In Austria, concern is focused on a 49-year-old woman who died from multiple thrombosis (formation of blood clots in the blood vessels) and a 35-year-old woman who developed a pulmonary embolism (blockage of the pulmonary arteries). The latter, however, is recovering. The first patient died ten days after vaccination. Since 9 March, two other case reports of thromboembolic events have been received for this batch.
Denmark is investigating specific cases of possible effects. Norway's decision, however, is "precautionary", Geir Bukholm, director of infection prevention and control at the Norwegian Institute of Public Health, told a press conference. In addition, Austria's decision to suspend the administration of the ABV5300 batch prompted Lithuania, Estonia, Luxembourg, Greece and Latvia to also recall vials of the same batch. According to the information provided by the EMA, vials of the same Austrian batch under suspicion have been distributed to 17 EU countries. In total, one million doses have gone to Austria, Bulgaria, Cyprus, Denmark, Estonia, France, Greece, Iceland, Ireland, Latvia, Lithuania, Luxembourg, Malta, the Netherlands, Poland, Spain and Sweden.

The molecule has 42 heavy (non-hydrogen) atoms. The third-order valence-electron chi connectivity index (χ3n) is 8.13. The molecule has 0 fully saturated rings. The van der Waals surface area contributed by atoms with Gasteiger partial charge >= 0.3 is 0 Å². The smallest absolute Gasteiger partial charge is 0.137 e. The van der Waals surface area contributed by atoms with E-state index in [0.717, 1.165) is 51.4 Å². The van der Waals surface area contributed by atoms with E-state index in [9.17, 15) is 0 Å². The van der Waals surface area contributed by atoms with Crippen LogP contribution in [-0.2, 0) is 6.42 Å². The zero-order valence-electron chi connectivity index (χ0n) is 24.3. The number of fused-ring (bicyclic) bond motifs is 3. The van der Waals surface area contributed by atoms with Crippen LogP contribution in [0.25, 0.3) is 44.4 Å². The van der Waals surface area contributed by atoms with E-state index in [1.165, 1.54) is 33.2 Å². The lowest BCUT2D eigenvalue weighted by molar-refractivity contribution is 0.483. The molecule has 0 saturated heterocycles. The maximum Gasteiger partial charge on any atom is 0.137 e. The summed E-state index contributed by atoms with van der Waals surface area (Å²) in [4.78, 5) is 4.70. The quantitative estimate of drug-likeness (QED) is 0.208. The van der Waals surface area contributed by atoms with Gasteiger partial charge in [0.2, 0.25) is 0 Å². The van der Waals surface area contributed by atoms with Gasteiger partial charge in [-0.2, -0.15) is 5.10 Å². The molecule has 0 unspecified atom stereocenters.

Italy withdraws another batch
As for Italy's recall of batch ABV2856, the country's regulator (AIFA) has justified it after having detected "some serious adverse events in temporary concomitance with the supply" of doses with the same origin, the aforementioned batch ABV2856. AIFA, however, argues that this is a preventive measure and that, for the moment, "no causal link has been established between the administration of the vaccine and these events". The Italian agency's statement, however, does not specify what they are.
Meanwhile, the Dutch health authorities have reported a case of thrombosis in a person who had received the AstraZeneca vaccine. It is, they say, a minor situation and did not require hospitalisation. The case is being analysed to determine whether there is indeed a link between the health problem and the vaccine. So far, the Netherlands has not made any decision on whether to suspend the campaign that uses the AstraZeneca doses. Nor has it been clarified whether the vaccine in question corresponded to the batch withdrawn in Austria.
Call for calm